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CD Feature/ Francisco Lopez: "Wind [Patagonia]"

img  Tobias
There is no such thing as “pure sound”, of course. At least not in the sense that it could ever be entirely without reference. And yet, on “Wind [Patagonia]”, Francisco Lopez returns to a place, where these references loose their meaning and dissolve as the music unfolds. This ideal goes hand in hand with a listening process, “which doesn’t deny what is outside the sounds”, according to Lopez, “but explores and affirms all what is inside them.” The result of this quest has turned out mindshattering, but how can one talk or write about an album which just wants to be heard and nothing else?

No substitute for listening
And/Oar have thankfully ignored the possible dilemmas between form and philosophy and placed the existentialy pitchblack CD inside a luxurious supergloss Digipack, accompanied by a 16-page booklet whose colour photography pays tribute to the sparse planes and raw romance of Patagonia. Inspired by the music, Christoph Cox delivers an intoxicating, smart and informative essay in the booklet, which gives hope for the reinvigoration of the long-lost art of linernotes. Cox places “Wind [Patagonia]” in the context of the trilogy which opened with “La Selva” and continued on the 2001-effort “Buildings [New York]”, he draws elegant parallels with Burke and Kant and observes the particular importance of the microphone (a “sine qua non” of field recordings as he puts it) in this instance, because wind can only be heard when it touches objects or surface areas.

Neither Cox’ article, nor the artwork, however excuisite as they may be, can substitue or supplement the listening experience. The same, I fear, goes for a descriptive approach to introducing this record. Lopez has combined various site-specific, wind-related field recordings into a single, 57-minute piece. Other than choosing the right places and the equipment to record them with, the entire material has remained unprocessed with only sequencing, seaguing and the length of each segment falling into the responsability of the composer. These parameters are, however, enough to unfold an overwhelming presence.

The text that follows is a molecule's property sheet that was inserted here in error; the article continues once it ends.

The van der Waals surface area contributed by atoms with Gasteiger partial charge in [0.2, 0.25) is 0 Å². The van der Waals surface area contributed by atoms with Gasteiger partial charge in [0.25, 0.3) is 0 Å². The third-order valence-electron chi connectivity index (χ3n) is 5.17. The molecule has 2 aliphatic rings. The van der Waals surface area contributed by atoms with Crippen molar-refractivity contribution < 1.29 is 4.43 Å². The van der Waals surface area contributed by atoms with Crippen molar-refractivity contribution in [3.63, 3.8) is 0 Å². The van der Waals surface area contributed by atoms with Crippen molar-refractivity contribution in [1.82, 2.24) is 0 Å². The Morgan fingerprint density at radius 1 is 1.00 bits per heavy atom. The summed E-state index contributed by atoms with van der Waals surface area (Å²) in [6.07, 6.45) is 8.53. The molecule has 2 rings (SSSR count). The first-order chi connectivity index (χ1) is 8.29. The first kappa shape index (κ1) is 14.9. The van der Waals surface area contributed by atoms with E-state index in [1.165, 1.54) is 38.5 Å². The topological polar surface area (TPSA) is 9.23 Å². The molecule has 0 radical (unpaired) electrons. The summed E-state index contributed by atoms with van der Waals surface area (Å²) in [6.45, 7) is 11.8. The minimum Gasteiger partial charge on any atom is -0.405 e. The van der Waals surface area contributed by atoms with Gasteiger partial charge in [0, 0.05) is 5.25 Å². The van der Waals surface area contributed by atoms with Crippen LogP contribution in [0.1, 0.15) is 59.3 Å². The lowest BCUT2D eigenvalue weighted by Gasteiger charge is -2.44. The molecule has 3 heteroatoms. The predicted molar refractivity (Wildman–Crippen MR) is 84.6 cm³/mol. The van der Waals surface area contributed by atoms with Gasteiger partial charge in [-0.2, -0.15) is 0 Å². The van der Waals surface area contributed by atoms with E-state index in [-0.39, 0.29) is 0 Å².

As erruptive as a classical symphony
Lopez’ recordings range from gail storms to howling and hollering winds, from scaringly erruptive thrusts to meditative states of rest, from the harsh and loud opening to the gradually dying-down whisper of the finale. It is the dramaturgical and utterly personal presence which he establishes over the course of the piece, combined with the immediacy of his field tracks, which shake the listener up like a classical symphony.

The symphony is not a bad metaphor in this respect, because it, too, has the potential to transcendend the plentiful concrete associations evoked by the orchestra. “Wind [Patagonia]” conjures up images of Haiku-like precision and intensity, rising from the inside of these sounds in moments of absolute clarity. Asking where they came from would only lead to their destruction.

All of this is nothing but a faint representation of what really happens here. At times, the album really comes close to attaining the status of pure sound, and when it does, the listener suddenly finds himself alone with nothing to fall back to but himself. A lot of questions are raised in this context, but their discussion is barely a public one. “My recommendation”, Francisco Lopez says, “is – having knowledge of the existence of referential levels – to keep them closed.” He’s right. It’s better that way.

By Tobias Fischer

Homepage: Francisco Lopez
Homepage: And/Oar Records

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